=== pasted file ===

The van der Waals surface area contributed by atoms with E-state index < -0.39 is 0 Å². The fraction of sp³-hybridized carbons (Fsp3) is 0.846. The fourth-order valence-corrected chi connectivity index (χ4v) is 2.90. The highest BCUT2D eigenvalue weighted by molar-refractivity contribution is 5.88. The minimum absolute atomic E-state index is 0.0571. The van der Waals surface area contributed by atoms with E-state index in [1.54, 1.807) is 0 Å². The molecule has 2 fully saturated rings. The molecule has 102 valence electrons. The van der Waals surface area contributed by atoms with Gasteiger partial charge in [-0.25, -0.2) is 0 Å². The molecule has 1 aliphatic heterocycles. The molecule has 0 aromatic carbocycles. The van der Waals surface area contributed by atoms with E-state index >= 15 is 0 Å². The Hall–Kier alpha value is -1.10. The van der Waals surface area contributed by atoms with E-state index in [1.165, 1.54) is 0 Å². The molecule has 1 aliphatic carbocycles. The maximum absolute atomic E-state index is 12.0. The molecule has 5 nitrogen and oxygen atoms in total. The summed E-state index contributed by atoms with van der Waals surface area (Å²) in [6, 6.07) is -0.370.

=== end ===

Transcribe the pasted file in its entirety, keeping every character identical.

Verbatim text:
The van der Waals surface area contributed by atoms with E-state index < -0.39 is 0 Å². The fraction of sp³-hybridized carbons (Fsp3) is 0.846. The fourth-order valence-corrected chi connectivity index (χ4v) is 2.90. The highest BCUT2D eigenvalue weighted by molar-refractivity contribution is 5.88. The minimum absolute atomic E-state index is 0.0571. The van der Waals surface area contributed by atoms with E-state index in [1.54, 1.807) is 0 Å². The molecule has 2 fully saturated rings. The molecule has 102 valence electrons. The van der Waals surface area contributed by atoms with Gasteiger partial charge in [-0.25, -0.2) is 0 Å². The molecule has 1 aliphatic heterocycles. The molecule has 0 aromatic carbocycles. The van der Waals surface area contributed by atoms with E-state index >= 15 is 0 Å². The Hall–Kier alpha value is -1.10. The van der Waals surface area contributed by atoms with E-state index in [1.165, 1.54) is 0 Å². The molecule has 1 aliphatic carbocycles. The maximum absolute atomic E-state index is 12.0. The molecule has 5 nitrogen and oxygen atoms in total. The summed E-state index contributed by atoms with van der Waals surface area (Å²) in [6, 6.07) is -0.370.